As most parents would concur, toddlers objecting to their dinner is quite often part and parcel of daily life. As the child grows, these dinnertime dilemmas usually become less frequent, but for some parents this battle can reach well beyond the toddler years and encouraging even a bite of something nutritious becomes a daily struggle.
Vegetables tend to be the gauntlet most frequently thrown when a dinner objection is kicking off.
Sometimes, but not always, serving them differently can appeal to the fussier eater a little more. Most vegetables blitz perfectly well, as part of a sauce or soup.
Likewise, if the child isn’t so keen to eat pieces of fruit, they too can be blitzed and turned into a more appealing version of itself (to the child’s eye), in the form of a smoothie or milkshake.
As a way of limiting dinnertime disputes, it is difficult not to fall into the trap of only offering the same few meals to the fussier eater.
Extending the child’s diet may seem daunting, but even the small step of sampling something new is filled with the promise of easier mealtimes. Identify the foods the child likes, and then make a list of all the foods they willingly eat. Next, jot down foods and dishes which are similar in taste and texture to the ones on the list.
If there are certain foods a child likes, try introducing them to others that may be similar. For example, if they like mashed carrots, try adding in a little mashed sweet potato, or if they enjoy strawberry fromage frais, maybe try some fresh strawberries finely chopped or even puréed.
When time is on your hands, involving the child with meal planning could help to somewhat break the barrier they’ve built against food. Print out some easy recipes including whatever ingredients you know might appeal to their likes. They could then bring their shopping list to the supermarket, before helping with the preparation of the family meal.
Even a toddler can help by cutting up any soft fruit or vegetables using a child-friendly knife. This whole process is time heavy, and more suited to an older child, but if practiced regularly it can have long term benefits. The child will not only gain great satisfaction in carrying out the tasks but, hopefully, they’ll also eat some of the meal they’ve helped prepare.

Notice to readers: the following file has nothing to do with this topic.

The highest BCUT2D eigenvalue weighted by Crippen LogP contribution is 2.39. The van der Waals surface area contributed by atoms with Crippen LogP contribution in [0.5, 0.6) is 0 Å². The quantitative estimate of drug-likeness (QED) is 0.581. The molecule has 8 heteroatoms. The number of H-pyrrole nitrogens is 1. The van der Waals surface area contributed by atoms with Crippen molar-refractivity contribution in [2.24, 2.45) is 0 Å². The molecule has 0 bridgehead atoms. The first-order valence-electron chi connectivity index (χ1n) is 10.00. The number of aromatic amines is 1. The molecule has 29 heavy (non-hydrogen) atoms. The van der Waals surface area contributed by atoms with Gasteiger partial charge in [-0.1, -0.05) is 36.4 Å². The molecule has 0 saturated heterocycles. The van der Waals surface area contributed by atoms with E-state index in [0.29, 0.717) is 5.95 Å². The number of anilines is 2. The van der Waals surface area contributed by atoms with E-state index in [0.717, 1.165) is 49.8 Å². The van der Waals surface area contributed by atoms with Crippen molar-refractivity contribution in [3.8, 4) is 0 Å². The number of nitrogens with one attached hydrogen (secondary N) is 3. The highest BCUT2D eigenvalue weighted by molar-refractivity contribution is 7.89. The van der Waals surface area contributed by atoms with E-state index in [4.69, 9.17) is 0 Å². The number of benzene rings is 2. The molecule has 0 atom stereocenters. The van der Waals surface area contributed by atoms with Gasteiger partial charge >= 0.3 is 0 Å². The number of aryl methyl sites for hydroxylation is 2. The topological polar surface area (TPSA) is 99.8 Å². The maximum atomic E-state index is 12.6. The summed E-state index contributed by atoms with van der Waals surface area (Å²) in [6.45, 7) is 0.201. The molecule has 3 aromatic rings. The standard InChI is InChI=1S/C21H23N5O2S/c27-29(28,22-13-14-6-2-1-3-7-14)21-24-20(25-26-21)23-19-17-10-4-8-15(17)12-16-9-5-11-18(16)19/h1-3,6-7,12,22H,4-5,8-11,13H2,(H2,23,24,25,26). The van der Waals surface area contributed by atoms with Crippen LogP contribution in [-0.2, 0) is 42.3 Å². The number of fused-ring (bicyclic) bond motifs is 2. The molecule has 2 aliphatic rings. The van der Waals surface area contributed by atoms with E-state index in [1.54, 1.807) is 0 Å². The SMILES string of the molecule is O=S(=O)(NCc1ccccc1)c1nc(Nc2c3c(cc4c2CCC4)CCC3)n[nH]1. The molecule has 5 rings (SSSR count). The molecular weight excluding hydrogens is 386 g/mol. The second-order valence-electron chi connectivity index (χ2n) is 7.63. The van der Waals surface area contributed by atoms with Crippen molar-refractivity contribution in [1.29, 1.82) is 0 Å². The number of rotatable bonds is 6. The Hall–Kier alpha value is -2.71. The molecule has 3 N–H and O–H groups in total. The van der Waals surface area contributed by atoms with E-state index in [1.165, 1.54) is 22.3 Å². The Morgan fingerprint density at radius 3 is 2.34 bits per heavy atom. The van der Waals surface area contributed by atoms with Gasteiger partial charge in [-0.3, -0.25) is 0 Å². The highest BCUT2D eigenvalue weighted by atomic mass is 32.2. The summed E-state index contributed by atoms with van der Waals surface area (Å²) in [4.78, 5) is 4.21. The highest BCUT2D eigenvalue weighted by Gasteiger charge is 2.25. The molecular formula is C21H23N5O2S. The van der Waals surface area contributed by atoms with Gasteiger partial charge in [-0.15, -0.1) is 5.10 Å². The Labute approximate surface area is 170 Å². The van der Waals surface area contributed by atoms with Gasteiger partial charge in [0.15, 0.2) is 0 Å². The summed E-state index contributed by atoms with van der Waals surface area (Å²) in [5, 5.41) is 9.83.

Most children present with some form of picky eating tendencies in their early years, which thankfully become less of an issue the older they become.
However, if you have concerns about your child’s diet which are causing you to worry, make sure to discuss this with your doctor.
Hidden vegetable chicken curry
This is a mild chicken curry recipe but it is deliciously flavoursome. It is packed with so many different vegetables; all blitzed together in this hidden vegetable sauce. Serve with some naan bread and poppadoms, which children love to use as a little scoop for their curry.
1 tbsp olive oil
1 onion, finely diced
2 garlic cloves, crushed
1 tbsp garam masala
2 tbsp curry powder
Salt and freshly ground pepper
1 red pepper, finely diced
½ courgette, finely diced
1 carrot, finely diced
125g mushrooms, finely diced
1 red apple, peeled, cored, cut into chunks
1 tin of tomatoes
250ml vegetable stock
250ml coconut milk
4 chicken fillets, diced
1 bay leaf
Chocolate hazelnut shake
Makes two shakes
This chocolate shake tastes rather similar to a chocolate hazelnut spread which is popular with children and adults alike. When frozen, the bananas add a delicious creaminess to the shake. Raw hazelnuts are packed with vitamins, minerals, and healthy fats, and they make a great base for this tasty shake.
2 bananas, ripe and frozen
50g hazelnuts, roasted
2 tbsp cacao powder
1 tbsp maple syrup